I’ve only got one rule for a night ride these days: it’s got to include a crossing of the night bridge.
That’s what I’ve taken to calling Edmonton’s High Level bridge since July 1, 2014, when 60000 LED lights fired up and the 100-year-old bridge was transformed into a spectacle of color. The Light the Bridge project was the result of a creative fund-raising campaign that saw no public money spent on the lights—citizens and businesses “bought” bulbs (though the city now pays for the electricity to keep them running.) The project led to a healthy discussion of the benefits of large-scale aesthetic projects like this—whether fancying up civic infrastructure, essentially transforming a utilitarian structure into a work of art, is a worthwhile undertaking.
I remember watching the big reveal on Canada Day. A group of us gathered on Penn’s balcony overlooking the river valley. With the flick of a switch you could hear the collective gasp across the city: it was magical. Like so many other Edmontonians, we looked at each other and said, “Why didn’t we do this years ago?”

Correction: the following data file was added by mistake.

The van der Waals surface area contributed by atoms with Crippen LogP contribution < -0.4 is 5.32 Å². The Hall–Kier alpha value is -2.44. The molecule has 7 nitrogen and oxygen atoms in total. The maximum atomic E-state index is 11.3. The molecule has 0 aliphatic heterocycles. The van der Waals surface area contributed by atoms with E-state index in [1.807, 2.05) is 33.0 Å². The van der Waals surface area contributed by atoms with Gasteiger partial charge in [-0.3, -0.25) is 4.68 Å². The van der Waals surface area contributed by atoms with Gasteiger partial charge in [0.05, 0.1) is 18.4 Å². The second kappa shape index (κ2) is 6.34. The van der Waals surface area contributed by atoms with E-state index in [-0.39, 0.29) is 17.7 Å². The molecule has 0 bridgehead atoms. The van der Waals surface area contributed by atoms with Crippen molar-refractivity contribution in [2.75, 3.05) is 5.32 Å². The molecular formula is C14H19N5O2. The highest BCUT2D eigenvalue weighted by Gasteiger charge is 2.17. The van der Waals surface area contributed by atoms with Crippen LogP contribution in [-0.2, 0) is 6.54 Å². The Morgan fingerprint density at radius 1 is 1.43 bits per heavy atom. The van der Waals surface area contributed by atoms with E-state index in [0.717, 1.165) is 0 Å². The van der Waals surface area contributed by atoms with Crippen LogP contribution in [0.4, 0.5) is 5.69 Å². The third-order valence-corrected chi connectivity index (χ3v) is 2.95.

The lit up bridge has been a hit. I’ve yet to meet an Edmontonian who doesn’t love it. River Valley Road, Kinsmen Park, and the LRT bridge just west and a little below the High Level deck all provide excellent vantage points of the lit up spectacle, though the best view is from the northwest entrance, in Ezio Faraone Park.
But riding a bicycle across the lit up bridge’s sidewalk is the ultimate way to experience the lights. (Walking works too, but why would anyone walk it when they could ride it?) I’d recommend a crossing to anyone, anytime of the year. The LED bulbs emanate a narrow but intense cloud of colored light that illuminates the entire sidewalk. You can feel the light as you roll along. It’s enchanting.
Used to be that the High Level Bridge was something of joke or a sinister symbol in our civic consciousness; we associated it with dim truck drivers who got stuck under the low northwest entrance during rush hour or with an alarming number of suicide attempts.
Now, though, the night bridge is a luminescent wonder. I’d include a crossing of it in my list of Edmonton outdoor musts, along with strolling atop Ada Boulevard, skating on the Victoria Park Oval, meandering through the 104 Street outdoor market, and picnicking at Alexander Circle.
Not too long ago, I pretty much only went for evening rides if the moon was offering a light show. But now that we've got the night bridge, we've got a show worth seeing every night.